So obedience certainly isn’t about earning God’s love or approval; it should be an expression of appreciation for your dependency on what King Benjamin calls God’s “goodness and longsuffering towards you.” Once we understand the merciful and personal and utterly unconditional nature of God’s love, obedience ceases to be the old struggle for self-mastery; we feel free to truly love Him as we are loved. What obedience gains us isn’t more love from God, but more power from his love to free us to do the good in the world we were born to do. To become as a child is not to be a child. To act as sheep is not to be sheep. It is to love as Christ loves.
The louder we shout the truths of the gospel and the more frantic and fearful and angry we become at a disobedient world or disobedient children, the less faith and love we seem to have. Don’t let your determination to be obedient cause you to miss the most important and sweet ingredient of life, love. That is not to say that we should stand idle while evil triumphs, but as parents, neighbors, and citizens, we need that quality of Christ’s love that knows both the readiness and boldness of missionary work and the patience and mercy of work for the dead in temples.
I wish I could say my struggle to be obedient ended at my spiritual birth at age 18. Being a husband and a father and engaging in work and service have shown me enough of my weaknesses for a lifetime to master. Life has tested me, stretched me almost to the point of breaking. As I have grown into adulthood and middle age, I discovered that I simply couldn’t be obedient once and be done with it, or be perfectly obedient ever, or even perfectly desirous to be obedient. When we see despite our best intentions that a trail of our mistakes lies behind us like the black streak of oil behind your car from a leaky oil pan, it is easy to doubt your suitability for the kingdom. It is easy to imagine you are the only one who can’t get it together. In my darkest hours I have felt as broken as I ever was and tempted to just give up. But then something always happens. Maybe something simple, like a beautiful walk up Rock Canyon when the light on the craggy peaks takes my breath away or a performance of Mahler’s Second Symphony that leaves me weeping and unable to speak or a conversation with a friend that lifts my heart or a loving note from a child. Or maybe it is something more directly spiritual, like the time I sat in the celestial room and felt the presence of my deceased brother by my side. The way these experiences have punctuated my life so consistently has finally taught me that obedience is a means and not an end. My striving is not to be perfectly obedient but to love the Lord with all of my heart, might, mind and strength. I have been a lot happier, a lot more free to obey, and a lot more quick to repent when I remember that even though I will never earn God’s love, I will also never lose it. Nothing, absolutely nothing can “separate us from the love of God, which is in Christ Jesus, our Lord”(Romans 8:39). Knowing that helps me to look upon my life with compassion, gratitude, humor, and joy, warts and all. When I was younger I imagined the presence of the Savior as an exceptional event I would likely never experience in this life. And probably one that would cause me to shrink. I no longer feel this way, but not because I am more obedient but because I know his love is real and because I love him more. In my home, at work, and at church, when two or three have been gathered in his name, there he has been also. And in the outdoors I can attest that he is, indeed, in the light of the stars and the moon and the bright sun of noonday and is the light which quickens yours and my understanding (see D&C 88). When we know and accept his love, suddenly his presence is ubiquitous and doesn’t cause us to shrink but to expand, like a budding flower in springtime reaching up to the generous sun.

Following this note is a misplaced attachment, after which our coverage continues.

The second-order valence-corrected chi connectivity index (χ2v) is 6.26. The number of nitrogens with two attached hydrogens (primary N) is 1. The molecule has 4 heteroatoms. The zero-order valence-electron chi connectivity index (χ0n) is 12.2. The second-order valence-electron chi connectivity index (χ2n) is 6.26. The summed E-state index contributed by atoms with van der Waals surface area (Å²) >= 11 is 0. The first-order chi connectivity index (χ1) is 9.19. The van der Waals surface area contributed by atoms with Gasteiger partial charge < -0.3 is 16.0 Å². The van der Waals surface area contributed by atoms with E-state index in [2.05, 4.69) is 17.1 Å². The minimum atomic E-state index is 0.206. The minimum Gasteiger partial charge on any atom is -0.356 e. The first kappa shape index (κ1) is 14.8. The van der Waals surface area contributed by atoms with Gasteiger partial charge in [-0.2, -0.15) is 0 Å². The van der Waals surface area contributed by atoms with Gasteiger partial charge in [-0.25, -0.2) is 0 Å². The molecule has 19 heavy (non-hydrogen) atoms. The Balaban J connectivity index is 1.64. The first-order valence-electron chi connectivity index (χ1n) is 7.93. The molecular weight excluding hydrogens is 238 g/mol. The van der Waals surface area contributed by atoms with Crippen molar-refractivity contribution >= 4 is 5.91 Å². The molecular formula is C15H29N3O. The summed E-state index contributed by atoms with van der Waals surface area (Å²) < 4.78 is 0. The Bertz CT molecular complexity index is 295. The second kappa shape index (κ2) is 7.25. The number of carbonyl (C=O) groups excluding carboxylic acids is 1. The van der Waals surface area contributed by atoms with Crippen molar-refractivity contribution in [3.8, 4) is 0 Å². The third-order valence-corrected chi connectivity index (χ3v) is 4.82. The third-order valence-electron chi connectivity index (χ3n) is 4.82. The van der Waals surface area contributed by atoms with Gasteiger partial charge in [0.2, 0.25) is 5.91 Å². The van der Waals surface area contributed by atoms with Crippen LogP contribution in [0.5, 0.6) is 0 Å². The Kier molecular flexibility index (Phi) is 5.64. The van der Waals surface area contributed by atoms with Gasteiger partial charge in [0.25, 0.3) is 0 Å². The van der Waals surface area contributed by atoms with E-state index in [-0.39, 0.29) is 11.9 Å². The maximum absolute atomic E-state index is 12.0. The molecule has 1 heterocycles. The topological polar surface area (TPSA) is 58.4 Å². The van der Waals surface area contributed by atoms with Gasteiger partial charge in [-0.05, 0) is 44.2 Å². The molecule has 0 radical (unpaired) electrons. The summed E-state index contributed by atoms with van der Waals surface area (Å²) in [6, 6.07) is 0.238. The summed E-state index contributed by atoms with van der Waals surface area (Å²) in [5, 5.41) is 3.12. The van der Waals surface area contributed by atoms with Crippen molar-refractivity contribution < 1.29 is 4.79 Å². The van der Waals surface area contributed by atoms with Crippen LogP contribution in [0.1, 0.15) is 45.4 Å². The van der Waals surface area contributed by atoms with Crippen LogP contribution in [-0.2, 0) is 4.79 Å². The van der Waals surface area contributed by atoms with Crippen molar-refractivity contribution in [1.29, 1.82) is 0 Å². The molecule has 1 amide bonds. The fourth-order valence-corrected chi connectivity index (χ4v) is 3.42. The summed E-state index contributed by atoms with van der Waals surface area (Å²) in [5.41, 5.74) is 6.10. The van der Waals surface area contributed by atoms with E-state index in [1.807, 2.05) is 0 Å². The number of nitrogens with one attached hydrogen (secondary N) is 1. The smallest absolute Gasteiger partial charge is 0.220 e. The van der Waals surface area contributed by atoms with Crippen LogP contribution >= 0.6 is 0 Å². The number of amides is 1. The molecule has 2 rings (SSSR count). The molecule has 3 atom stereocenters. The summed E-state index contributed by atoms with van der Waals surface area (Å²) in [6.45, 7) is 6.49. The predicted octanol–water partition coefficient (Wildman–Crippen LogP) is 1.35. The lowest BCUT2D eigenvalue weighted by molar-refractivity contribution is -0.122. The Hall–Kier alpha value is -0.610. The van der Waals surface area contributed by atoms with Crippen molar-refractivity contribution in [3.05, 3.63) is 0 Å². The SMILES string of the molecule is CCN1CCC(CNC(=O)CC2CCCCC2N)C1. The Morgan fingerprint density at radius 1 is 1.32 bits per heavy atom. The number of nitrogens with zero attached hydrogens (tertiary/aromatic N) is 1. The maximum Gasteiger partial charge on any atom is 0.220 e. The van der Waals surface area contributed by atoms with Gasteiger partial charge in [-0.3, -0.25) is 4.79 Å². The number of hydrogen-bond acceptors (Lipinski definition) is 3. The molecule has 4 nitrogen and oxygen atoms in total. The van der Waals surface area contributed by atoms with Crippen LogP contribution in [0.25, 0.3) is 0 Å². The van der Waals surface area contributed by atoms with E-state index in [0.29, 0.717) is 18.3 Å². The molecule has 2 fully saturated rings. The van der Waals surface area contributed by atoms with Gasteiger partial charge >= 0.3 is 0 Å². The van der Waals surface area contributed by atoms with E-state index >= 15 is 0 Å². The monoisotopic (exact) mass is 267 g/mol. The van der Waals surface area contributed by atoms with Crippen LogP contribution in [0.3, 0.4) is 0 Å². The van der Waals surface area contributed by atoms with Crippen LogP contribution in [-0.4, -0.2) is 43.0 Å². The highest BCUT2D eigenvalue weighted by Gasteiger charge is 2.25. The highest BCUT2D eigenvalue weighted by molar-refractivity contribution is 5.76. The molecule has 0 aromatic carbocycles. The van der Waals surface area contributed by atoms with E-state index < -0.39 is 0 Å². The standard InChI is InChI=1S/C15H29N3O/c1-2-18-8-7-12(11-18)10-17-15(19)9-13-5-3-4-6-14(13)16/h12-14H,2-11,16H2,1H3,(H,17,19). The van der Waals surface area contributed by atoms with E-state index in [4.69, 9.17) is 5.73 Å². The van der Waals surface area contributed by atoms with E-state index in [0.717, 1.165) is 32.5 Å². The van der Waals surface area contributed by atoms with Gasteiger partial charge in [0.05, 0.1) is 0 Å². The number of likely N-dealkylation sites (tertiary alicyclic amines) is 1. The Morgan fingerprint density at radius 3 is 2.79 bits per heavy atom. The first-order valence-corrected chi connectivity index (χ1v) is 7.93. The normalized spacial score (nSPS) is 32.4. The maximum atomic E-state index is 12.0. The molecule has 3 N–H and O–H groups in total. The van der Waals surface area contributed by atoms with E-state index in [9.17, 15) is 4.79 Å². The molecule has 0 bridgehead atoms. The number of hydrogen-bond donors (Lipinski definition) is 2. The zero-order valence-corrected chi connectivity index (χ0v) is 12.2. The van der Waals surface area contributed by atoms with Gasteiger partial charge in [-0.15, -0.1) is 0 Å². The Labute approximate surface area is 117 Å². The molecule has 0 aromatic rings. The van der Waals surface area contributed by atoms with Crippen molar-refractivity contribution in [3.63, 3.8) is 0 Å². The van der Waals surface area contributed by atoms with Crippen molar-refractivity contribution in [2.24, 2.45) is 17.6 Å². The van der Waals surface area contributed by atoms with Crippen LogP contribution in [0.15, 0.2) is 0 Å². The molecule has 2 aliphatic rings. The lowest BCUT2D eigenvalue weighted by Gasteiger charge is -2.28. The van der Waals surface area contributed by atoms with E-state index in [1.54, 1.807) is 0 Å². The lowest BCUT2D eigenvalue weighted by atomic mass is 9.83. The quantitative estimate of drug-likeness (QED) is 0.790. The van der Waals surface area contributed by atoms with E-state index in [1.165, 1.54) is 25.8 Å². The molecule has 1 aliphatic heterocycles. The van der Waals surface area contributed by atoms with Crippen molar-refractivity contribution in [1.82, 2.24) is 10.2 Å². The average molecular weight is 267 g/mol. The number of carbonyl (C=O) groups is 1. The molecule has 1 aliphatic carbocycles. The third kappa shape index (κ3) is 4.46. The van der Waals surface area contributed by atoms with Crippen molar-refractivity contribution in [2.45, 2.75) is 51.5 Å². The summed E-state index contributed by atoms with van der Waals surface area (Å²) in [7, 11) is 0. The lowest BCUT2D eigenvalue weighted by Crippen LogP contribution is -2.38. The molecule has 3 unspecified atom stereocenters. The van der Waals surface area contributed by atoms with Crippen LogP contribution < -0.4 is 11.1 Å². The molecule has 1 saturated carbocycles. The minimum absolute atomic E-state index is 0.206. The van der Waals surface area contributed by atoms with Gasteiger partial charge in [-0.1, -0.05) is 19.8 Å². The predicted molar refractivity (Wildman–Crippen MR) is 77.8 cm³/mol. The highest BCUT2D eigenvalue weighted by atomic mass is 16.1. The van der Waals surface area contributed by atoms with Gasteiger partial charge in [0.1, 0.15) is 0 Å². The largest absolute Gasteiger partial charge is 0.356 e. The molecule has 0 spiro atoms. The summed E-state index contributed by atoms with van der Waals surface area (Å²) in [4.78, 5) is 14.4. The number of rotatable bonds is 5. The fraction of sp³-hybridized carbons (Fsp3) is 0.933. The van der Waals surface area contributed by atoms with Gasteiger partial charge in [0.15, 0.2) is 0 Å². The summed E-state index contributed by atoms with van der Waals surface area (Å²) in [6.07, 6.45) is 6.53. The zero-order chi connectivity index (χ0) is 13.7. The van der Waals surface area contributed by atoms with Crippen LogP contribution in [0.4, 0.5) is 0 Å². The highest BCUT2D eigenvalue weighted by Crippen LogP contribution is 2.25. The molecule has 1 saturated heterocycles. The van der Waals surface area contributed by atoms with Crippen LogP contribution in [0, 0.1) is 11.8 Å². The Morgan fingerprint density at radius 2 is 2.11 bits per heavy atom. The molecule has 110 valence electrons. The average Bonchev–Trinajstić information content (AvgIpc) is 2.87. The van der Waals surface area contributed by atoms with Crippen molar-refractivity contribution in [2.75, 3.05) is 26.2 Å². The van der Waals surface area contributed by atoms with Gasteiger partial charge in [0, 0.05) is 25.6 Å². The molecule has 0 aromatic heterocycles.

It’s normal to make mistakes and to wish we could do better, but let us not spend time stuck in remorse or regret for our very humanity, for our silly and constant mistakes. It might even help to laugh at ourselves once in a while. Let us look around us, at each other and at this marvelous world, and ask ourselves, in the words of the great poet Mary Oliver: “what is it you plan to do with your one wild and precious life?” If we are truly grateful for this precious gift of our life and for the goodness of God and our own nothingness, as King Benjamin calls it, we won’t feel shame but humble gratitude and love for God, for his creations, and for our brothers and sisters. I know of no better motivation to obey God than that.